Here are a few from Alaska:
The Mahaha (Inuit legend): A thin, sinewy demon with long, bony fingers and sharp nails. Always depicted as having long, stringy hair that hangs in its face. Eyes are piercing white. He wears little to no clothing and is always barefoot, despite the cold. It’s said that basically tickles its victims to death, leaving their victims with a twisted smile on their frozen face. To escape the Mahaha you must fool it, usually by offering it a drink of water from an opening in the ice and then pushing it in.
The Taqriaqsuit (Inuit Legend): A tribe of shadow people who live in a world just beyond our perception. When you are alone but hear footsteps or whispers in the woods around you, those are the Taqriaqsuit watching you. If you happen to notice them, they will vanish into the ground. Occasionally, they invite people to crossover into their world.
The Qallupilluk (Inuit Legend): Creatures that live in the arctic waters with scaly, bumpy skin, that reek of sulfur. They hide in the water, waiting for children to go near the beach or breaking ice. They jump out of the water and snatch the children. Often seen wearing eider duck clothing and carrying large pouches on their backs to carry the children in. Sometimes they can be heard knocking on the underside of the ice, trying to entice children to venture out to investigate the noise.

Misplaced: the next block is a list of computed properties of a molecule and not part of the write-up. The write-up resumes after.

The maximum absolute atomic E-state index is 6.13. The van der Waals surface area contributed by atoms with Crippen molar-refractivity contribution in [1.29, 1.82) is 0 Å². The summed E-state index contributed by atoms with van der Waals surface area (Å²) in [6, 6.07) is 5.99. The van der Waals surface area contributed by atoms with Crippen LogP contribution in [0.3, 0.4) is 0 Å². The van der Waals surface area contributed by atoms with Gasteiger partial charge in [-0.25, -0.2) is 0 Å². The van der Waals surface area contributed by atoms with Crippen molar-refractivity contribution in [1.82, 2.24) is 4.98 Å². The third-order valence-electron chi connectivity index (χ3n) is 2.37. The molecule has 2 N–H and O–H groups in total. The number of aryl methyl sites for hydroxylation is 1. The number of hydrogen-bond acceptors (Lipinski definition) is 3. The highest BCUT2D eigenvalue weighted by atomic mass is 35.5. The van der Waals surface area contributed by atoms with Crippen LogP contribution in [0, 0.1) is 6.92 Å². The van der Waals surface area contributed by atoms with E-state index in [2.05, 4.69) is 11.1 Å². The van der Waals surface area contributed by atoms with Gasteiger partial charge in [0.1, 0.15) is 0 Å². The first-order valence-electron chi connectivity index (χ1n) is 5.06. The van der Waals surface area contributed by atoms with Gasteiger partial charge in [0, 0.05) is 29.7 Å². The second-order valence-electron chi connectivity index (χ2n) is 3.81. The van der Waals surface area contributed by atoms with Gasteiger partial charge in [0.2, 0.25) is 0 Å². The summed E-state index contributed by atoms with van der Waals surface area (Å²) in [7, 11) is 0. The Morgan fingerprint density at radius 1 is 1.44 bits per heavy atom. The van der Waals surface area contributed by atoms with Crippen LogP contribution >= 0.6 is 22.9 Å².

Foggy Man: From Athabascan legend. Found in bogs and waterways, anywhere there is fog. He emerges from the fog, often in his boat. He will try to lure people into or close to the water, usually with some sort of trade. Convinces people to go with him on his boat and they are never heard from again. Some say he merely emerges from the fog, others say he is made of fog.
The Angiaks: Like an Inuit vampire, but different. They die, usually from natural causes that could have been avoided, and they come back as an Angiak. Returning for their family first, they slaughter them, draining their blood and devouring some of the flesh. After their family, they begin to consume everyone else in their village.
Ircenrraat (Yup’ik legend): Also known as “The Little People”. Often described as tricksters that live in the tundra. Usually they just disorient and discomfort travelers and hunters, but occasionally they will abduct people. Said to be quite strong and that just one of them can carry an entire caribou across the tundra on his own. Sometimes they leave their victims in a confused, dazed stupor; other times they simply play pranks (like taking all of the camp’s water jugs and leaving them over the next hill) and then disappear unseen.
East Anglia, UK. The Black Shuck, a large black dog with shaggy fur, red eyes and bared teeth.
The Black Schuck prowls along dark lanes at night and empty field footpaths. It is said that when you see the Black Shuck, the observer will have an immediate death.
Here’s a snippet about the dog:
He takes the form of a huge black dog, and prowls along dark lanes and lonesome field footpaths, where, although his howling makes the hearer’s blood run cold, his footfalls make no sound. You may know him at once, should you see him, by his fiery eye; he has but one, and that, like the Cyclops’, is in the middle of his head. But such an encounter might bring you the worst of luck: it is even said that to meet him is to be warned that your death will occur before the end of the year. So you will do well to shut your eyes if you hear him howling; shut them even if you are uncertain whether it is the dog fiend or the voice of the wind you hear.